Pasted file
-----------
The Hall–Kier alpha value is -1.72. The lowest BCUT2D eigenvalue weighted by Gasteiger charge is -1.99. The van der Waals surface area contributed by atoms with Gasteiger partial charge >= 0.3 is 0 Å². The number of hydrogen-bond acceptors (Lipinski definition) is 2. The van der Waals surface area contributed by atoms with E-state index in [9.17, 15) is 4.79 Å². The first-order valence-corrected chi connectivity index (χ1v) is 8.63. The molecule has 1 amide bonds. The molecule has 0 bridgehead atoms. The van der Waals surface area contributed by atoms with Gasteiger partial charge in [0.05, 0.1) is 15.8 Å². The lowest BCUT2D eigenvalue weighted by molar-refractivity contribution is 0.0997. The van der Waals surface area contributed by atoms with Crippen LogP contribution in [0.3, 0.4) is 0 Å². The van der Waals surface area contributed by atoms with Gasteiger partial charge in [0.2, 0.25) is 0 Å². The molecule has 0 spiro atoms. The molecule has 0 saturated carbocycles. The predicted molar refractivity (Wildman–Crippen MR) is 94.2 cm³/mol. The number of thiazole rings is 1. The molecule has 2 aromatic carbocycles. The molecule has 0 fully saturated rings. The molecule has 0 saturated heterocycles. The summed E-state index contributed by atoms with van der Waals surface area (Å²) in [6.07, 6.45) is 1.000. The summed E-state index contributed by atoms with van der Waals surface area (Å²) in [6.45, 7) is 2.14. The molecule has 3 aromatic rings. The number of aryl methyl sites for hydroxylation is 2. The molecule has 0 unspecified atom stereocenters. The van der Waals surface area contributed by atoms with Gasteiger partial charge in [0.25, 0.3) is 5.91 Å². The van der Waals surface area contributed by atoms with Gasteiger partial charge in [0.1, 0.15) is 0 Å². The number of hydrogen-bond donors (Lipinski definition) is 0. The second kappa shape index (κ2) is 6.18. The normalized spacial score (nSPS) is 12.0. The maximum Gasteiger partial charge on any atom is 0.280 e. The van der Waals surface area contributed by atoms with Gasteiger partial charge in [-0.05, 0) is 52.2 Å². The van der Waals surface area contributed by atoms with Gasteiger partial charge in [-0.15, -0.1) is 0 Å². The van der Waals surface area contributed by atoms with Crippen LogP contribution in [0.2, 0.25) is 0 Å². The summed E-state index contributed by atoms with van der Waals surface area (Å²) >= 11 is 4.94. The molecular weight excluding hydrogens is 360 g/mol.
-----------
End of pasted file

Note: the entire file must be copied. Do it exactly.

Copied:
The Hall–Kier alpha value is -1.72. The lowest BCUT2D eigenvalue weighted by Gasteiger charge is -1.99. The van der Waals surface area contributed by atoms with Gasteiger partial charge >= 0.3 is 0 Å². The number of hydrogen-bond acceptors (Lipinski definition) is 2. The van der Waals surface area contributed by atoms with E-state index in [9.17, 15) is 4.79 Å². The first-order valence-corrected chi connectivity index (χ1v) is 8.63. The molecule has 1 amide bonds. The molecule has 0 bridgehead atoms. The van der Waals surface area contributed by atoms with Gasteiger partial charge in [0.05, 0.1) is 15.8 Å². The lowest BCUT2D eigenvalue weighted by molar-refractivity contribution is 0.0997. The van der Waals surface area contributed by atoms with Crippen LogP contribution in [0.3, 0.4) is 0 Å². The van der Waals surface area contributed by atoms with Gasteiger partial charge in [0.2, 0.25) is 0 Å². The molecule has 0 spiro atoms. The molecule has 0 saturated carbocycles. The predicted molar refractivity (Wildman–Crippen MR) is 94.2 cm³/mol. The number of thiazole rings is 1. The molecule has 2 aromatic carbocycles. The molecule has 0 fully saturated rings. The molecule has 0 saturated heterocycles. The summed E-state index contributed by atoms with van der Waals surface area (Å²) in [6.07, 6.45) is 1.000. The summed E-state index contributed by atoms with van der Waals surface area (Å²) in [6.45, 7) is 2.14. The molecule has 3 aromatic rings. The number of aryl methyl sites for hydroxylation is 2. The molecule has 0 unspecified atom stereocenters. The van der Waals surface area contributed by atoms with Gasteiger partial charge in [0.25, 0.3) is 5.91 Å². The van der Waals surface area contributed by atoms with Gasteiger partial charge in [0.1, 0.15) is 0 Å². The number of hydrogen-bond donors (Lipinski definition) is 0. The second kappa shape index (κ2) is 6.18. The normalized spacial score (nSPS) is 12.0. The maximum Gasteiger partial charge on any atom is 0.280 e. The van der Waals surface area contributed by atoms with Gasteiger partial charge in [-0.05, 0) is 52.2 Å². The van der Waals surface area contributed by atoms with Gasteiger partial charge in [-0.15, -0.1) is 0 Å². The van der Waals surface area contributed by atoms with Crippen LogP contribution in [0.2, 0.25) is 0 Å². The summed E-state index contributed by atoms with van der Waals surface area (Å²) >= 11 is 4.94. The molecular weight excluding hydrogens is 360 g/mol.